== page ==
Window Renovation in Focus - Tips from the Expert

Today, we would like to give you an insight into the topic of window renovation. To do this, we talked to Hendrik Schimmele, a window expert working in technical sales at SIGA. He shared valuable information and tips with us regarding the renovation of old windows.

Stefanie Schaller
in products , airtightness , windtightness
4 minutes reading time

Why is the renovation of old windows so important?

Not only due to the energy crisis, but many windows in Europe and worldwide will be renovated in the coming years. Many windows from the 1960s and 70s were not adequately sealed and often did not have double-glazed panes. Thanks to double- or triple-glazed windows, a building's tightness increases, saving energy. Today, it's crucial to minimize energy loss and prevent mould formation. Proper renovation is key, and as an installer, you can make a significant contribution here.

What should be considered during window renovation?

Proper installation during window renovation is crucial, whether it's wooden windows, wood-aluminum, plastic, or pure aluminum windows. Just like in new construction, generally accepted rules and techniques must be followed during renovation. In the UK the Part L regulation applies. According to the Part L guideline, the following techniques are approved for window renovations:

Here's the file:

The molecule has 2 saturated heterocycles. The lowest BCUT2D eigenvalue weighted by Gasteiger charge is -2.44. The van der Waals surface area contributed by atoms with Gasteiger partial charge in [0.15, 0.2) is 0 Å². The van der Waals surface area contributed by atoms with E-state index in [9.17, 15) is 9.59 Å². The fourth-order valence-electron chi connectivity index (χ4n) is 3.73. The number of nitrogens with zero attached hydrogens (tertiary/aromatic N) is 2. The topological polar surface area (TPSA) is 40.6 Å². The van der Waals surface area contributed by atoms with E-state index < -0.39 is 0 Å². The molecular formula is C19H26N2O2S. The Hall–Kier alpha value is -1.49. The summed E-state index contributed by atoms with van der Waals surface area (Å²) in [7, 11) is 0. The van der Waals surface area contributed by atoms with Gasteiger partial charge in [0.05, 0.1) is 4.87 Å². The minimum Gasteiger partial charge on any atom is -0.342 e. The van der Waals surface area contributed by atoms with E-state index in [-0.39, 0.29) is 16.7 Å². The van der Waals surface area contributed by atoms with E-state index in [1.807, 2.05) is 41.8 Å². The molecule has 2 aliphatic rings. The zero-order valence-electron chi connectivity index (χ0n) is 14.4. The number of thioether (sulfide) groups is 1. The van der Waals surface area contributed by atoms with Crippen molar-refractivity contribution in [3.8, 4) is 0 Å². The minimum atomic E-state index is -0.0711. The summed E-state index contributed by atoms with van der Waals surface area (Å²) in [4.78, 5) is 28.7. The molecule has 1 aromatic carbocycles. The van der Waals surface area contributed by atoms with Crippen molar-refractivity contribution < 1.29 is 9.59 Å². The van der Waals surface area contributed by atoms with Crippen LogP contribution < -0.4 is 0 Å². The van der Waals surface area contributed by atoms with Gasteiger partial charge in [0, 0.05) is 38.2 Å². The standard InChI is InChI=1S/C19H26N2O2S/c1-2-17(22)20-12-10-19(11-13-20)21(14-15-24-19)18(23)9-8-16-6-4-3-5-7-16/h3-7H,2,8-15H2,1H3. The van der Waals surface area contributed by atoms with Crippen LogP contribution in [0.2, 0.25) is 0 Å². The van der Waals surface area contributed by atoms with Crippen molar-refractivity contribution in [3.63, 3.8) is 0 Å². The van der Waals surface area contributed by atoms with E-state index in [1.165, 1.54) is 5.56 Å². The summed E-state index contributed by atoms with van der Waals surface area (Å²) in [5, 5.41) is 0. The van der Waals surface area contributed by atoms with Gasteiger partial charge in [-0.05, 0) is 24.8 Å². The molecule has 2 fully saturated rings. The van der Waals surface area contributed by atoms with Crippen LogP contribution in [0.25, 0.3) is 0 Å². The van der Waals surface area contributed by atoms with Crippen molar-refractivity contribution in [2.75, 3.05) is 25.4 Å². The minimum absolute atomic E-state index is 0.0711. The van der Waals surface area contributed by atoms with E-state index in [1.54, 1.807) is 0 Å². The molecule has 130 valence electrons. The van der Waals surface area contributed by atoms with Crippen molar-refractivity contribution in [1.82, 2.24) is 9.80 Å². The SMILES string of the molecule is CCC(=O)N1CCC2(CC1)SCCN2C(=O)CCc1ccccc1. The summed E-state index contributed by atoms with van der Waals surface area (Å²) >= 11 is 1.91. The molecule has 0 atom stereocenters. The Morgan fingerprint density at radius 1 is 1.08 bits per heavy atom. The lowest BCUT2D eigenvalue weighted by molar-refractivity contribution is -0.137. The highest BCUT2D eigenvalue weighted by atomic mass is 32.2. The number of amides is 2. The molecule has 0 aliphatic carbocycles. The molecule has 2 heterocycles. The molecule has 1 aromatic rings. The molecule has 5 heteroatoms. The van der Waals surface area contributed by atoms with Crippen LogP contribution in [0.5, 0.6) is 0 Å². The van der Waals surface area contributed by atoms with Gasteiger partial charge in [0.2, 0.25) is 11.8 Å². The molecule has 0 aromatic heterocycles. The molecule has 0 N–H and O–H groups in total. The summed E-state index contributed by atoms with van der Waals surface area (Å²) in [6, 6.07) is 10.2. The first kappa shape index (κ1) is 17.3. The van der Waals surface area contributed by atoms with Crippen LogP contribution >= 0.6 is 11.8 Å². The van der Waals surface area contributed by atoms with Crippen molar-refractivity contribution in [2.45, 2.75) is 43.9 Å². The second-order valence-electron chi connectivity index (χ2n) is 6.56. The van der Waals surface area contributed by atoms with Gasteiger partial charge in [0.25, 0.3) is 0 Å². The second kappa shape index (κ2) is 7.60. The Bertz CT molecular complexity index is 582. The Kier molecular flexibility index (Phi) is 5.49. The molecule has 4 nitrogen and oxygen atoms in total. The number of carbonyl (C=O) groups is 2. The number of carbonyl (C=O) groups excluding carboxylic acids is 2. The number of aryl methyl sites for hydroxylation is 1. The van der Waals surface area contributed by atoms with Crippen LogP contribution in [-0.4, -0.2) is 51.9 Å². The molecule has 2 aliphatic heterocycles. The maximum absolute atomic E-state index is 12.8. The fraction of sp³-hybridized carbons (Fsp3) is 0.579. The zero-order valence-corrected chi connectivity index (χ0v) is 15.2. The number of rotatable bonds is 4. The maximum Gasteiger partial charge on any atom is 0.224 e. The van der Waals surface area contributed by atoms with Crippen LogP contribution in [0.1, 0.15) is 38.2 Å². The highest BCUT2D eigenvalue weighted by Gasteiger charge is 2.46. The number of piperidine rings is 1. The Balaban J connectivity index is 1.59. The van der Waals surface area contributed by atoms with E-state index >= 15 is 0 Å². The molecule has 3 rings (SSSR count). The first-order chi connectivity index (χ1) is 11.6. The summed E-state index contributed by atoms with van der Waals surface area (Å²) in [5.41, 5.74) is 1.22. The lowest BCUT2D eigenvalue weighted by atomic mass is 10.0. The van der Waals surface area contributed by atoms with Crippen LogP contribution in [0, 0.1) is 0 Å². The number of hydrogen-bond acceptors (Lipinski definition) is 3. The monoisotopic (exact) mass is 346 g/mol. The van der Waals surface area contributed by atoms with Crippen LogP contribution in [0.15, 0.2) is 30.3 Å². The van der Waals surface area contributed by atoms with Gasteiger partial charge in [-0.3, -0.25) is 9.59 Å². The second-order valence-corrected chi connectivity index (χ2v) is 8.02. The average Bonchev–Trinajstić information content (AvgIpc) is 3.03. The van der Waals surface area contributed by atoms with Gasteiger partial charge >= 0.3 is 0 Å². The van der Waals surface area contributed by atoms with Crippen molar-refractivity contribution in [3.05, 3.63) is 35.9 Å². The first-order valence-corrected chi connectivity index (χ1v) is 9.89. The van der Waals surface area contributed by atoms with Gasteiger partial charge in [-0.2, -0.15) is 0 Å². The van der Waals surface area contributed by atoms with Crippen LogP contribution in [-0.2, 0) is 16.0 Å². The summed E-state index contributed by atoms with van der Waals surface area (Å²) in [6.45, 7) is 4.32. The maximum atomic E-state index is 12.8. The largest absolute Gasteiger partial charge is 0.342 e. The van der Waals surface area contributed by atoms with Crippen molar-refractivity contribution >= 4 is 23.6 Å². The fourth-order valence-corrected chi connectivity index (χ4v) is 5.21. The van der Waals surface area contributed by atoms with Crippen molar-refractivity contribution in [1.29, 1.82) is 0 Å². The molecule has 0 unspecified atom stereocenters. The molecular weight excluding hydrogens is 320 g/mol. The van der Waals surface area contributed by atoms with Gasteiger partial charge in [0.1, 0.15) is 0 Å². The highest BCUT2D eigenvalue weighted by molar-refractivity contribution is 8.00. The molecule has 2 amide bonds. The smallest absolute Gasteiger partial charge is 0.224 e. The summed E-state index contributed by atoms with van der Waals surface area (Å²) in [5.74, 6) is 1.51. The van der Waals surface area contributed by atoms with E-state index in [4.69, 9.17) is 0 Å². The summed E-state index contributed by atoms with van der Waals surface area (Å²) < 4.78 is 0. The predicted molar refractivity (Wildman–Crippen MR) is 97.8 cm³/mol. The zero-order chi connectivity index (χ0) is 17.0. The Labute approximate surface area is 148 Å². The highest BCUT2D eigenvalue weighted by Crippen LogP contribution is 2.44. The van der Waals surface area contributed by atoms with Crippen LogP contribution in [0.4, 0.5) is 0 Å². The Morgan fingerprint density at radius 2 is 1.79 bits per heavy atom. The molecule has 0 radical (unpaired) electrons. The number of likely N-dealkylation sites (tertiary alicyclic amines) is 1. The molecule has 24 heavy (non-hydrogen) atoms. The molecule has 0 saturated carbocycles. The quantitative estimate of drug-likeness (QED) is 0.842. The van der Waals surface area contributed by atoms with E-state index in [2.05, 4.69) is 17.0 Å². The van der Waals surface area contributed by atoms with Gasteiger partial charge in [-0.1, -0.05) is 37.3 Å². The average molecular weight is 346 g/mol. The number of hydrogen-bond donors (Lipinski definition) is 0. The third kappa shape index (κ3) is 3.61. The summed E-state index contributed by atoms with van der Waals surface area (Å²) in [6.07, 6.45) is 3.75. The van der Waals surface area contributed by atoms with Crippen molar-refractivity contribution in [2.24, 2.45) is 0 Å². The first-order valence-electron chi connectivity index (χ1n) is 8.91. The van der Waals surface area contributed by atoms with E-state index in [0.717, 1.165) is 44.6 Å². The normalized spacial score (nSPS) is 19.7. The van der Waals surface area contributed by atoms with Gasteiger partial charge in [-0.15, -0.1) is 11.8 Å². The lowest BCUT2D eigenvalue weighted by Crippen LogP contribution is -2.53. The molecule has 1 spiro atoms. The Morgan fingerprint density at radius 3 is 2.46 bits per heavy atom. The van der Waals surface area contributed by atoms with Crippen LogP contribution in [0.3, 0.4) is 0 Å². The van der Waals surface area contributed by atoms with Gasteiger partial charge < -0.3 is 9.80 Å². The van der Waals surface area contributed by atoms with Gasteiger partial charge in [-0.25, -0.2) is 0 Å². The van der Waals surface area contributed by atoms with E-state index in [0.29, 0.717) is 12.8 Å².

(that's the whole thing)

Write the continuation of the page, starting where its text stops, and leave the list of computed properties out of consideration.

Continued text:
Windows and doors: to ensure continuity of the air barrier, window and door units should connect to the primary air barrier and window and door frames should be taped to surrounding structural openings, using air sealing tape. Compressible seals or gun sealant may be used to supplement taping.”

Video available with English subtitles

Just click on the "subtitles" icon at the bottom right of the Youtube player

Watch video now

The general goal is to minimize energy loss and prevent mould formation.

How do I effectively seal a window against drafts?

Effective draft sealing is a crucial factor in window renovation. The degree of renovation plays a role here. Hendrik explains, "With a core renovation using a thermal insulation composite system, you can almost achieve the new construction standard. In this case, a joint sealing tape like Fentrim 20 can be used, which can later be completely plastered over." However, for a simple window replacement renovation, different materials are needed. Here, a liquid sealant is the best choice to ensure technical sealing. You seal the joint as follows:

1. Insulate the joint

2. Insert a backer-rod. This can be a PE or PU round cord. Important: Consider the width-depth ratio between the joint and cord.

3. Apply Meltell

Tip: You can use Meltell for wider joints up to 35mm. This can be very helpful, especially in renovations of older buildings.

What types of sealants are there, and what are their differences?

There are different sealants for window renovation, each with different properties. Hendrik explains that acrylic is a sealant specifically suitable for indoor use and can be painted over later. However, it's not particularly moisture-resistant and less flexible, making it an older sealing standard. Outdoors, silicones are commonly used, offering better resistance to driving rain and greater flexibility.